Now I know I’m not the first critic to point out that they have cut out one of the most fundamentally interesting aspects of this film, Robbie Collins beat me to it, but it does bear mentioning and it’s a real shame because I actually thought that Sophie Cookson was one of the best parts of Kingsman for me and this is the first chance at a proper leading role and despite the fact the posters have ‘bigged up’ Judy Dench’s role, she is the lead role in this film and she gives a decent performance for the character she has to play. My problem is that I struggled throughout the film to believe that this was a younger version of the same woman, they don’t seem to have many of the same mannerisms or speech patterns and it just seems to take you out of the experience, it almost feels like you’re looking at two different characters. Take for example, Titanic, now in that film, the two actresses who play Rose do feel slightly different, but at least they do bear some similarities leading you to believe that they are the same person and what’s more, that film kind of has an excuse, the difference is that this version of Rose is the product of several lifetime experiences after the events of Titanic. If this was intentional then they were trying to do a similar thing with this version, however, it still doesn’t quite work and again the two actresses who play Rose do have similar speech patterns and mannerisms. I know it’s hard for two actors to play the same character, I get that, but it was just bugging me throughout the entire film.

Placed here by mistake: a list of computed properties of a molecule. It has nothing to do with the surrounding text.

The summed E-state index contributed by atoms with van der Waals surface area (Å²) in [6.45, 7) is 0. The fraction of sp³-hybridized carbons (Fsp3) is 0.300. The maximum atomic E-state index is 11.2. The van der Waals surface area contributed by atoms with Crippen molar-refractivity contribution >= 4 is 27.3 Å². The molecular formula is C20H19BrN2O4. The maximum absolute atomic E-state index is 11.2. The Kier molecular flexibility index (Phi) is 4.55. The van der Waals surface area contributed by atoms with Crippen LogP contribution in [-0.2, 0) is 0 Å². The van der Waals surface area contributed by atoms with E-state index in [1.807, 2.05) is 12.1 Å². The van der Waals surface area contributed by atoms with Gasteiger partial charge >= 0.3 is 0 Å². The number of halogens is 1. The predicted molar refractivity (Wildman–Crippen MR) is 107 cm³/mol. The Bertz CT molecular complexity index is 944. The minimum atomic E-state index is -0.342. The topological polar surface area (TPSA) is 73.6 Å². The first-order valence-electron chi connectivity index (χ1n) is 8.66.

This film should also really be called ‘Sub-plot: The Movie’! There are tonnes of sub-plots in this film and most of them feel like they are only on screen for about 7-10 minutes. I have a feeling that this script was messed around with several times during the production. As a period piece, however, it’s actually somewhat decent, authenticity and accuracy really seems to be a factor they have put a lot of effort in to and it’s one of the things that I can really praise about the film. Red Joan is, at the end of the day, a rather dull film. This has been one of the hardest films for me to review, simply because I have left the cinema with no real feelings on the film, it’s really is as bland as they come and it’s a real shame, considering that I actually like the cast, and everyone involved. Trevor Nun puts in some effort, but he feels like a director who is out of his depth in this position and as a result it doesn’t really feel like a film that should have gone to cinemas. It’s not a total mess, there are aspects of it that work including the fact that the actors are giving decent performances and the period accuracy is really paid a lot of attention to, but I think the film has more to say than it really does. It tries to go into some moral ambiguities but doesn’t really succeed at them. This is not really a film I can recommend as a result, this is one that you might want to watch if it turns up on TV one time, maybe!
Well, that’s it for me this week. Next week, it’s the big one for me. The Marvel Cinematic Universe has been leading to this point. It’s time for Avenger’s: End Game.